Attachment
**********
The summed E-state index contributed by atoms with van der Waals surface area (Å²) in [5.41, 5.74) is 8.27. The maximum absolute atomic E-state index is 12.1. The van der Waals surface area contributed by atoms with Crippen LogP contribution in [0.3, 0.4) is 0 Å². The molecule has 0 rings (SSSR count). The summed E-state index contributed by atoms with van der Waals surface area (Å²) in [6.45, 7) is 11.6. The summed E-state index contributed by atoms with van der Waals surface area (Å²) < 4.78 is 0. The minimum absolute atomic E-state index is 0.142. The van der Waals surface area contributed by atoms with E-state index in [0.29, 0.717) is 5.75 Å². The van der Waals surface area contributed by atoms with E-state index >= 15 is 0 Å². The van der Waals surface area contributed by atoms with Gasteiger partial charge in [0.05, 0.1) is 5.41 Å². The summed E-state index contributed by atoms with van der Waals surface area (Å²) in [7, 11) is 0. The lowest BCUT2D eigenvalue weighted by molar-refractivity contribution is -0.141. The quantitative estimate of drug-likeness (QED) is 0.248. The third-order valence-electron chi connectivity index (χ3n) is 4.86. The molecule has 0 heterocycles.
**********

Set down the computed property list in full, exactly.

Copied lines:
The summed E-state index contributed by atoms with van der Waals surface area (Å²) in [5.41, 5.74) is 8.27. The maximum absolute atomic E-state index is 12.1. The van der Waals surface area contributed by atoms with Crippen LogP contribution in [0.3, 0.4) is 0 Å². The molecule has 0 rings (SSSR count). The summed E-state index contributed by atoms with van der Waals surface area (Å²) in [6.45, 7) is 11.6. The summed E-state index contributed by atoms with van der Waals surface area (Å²) < 4.78 is 0. The minimum absolute atomic E-state index is 0.142. The van der Waals surface area contributed by atoms with E-state index in [0.29, 0.717) is 5.75 Å². The van der Waals surface area contributed by atoms with E-state index >= 15 is 0 Å². The van der Waals surface area contributed by atoms with Gasteiger partial charge in [0.05, 0.1) is 5.41 Å². The summed E-state index contributed by atoms with van der Waals surface area (Å²) in [7, 11) is 0. The lowest BCUT2D eigenvalue weighted by molar-refractivity contribution is -0.141. The quantitative estimate of drug-likeness (QED) is 0.248. The third-order valence-electron chi connectivity index (χ3n) is 4.86. The molecule has 0 heterocycles.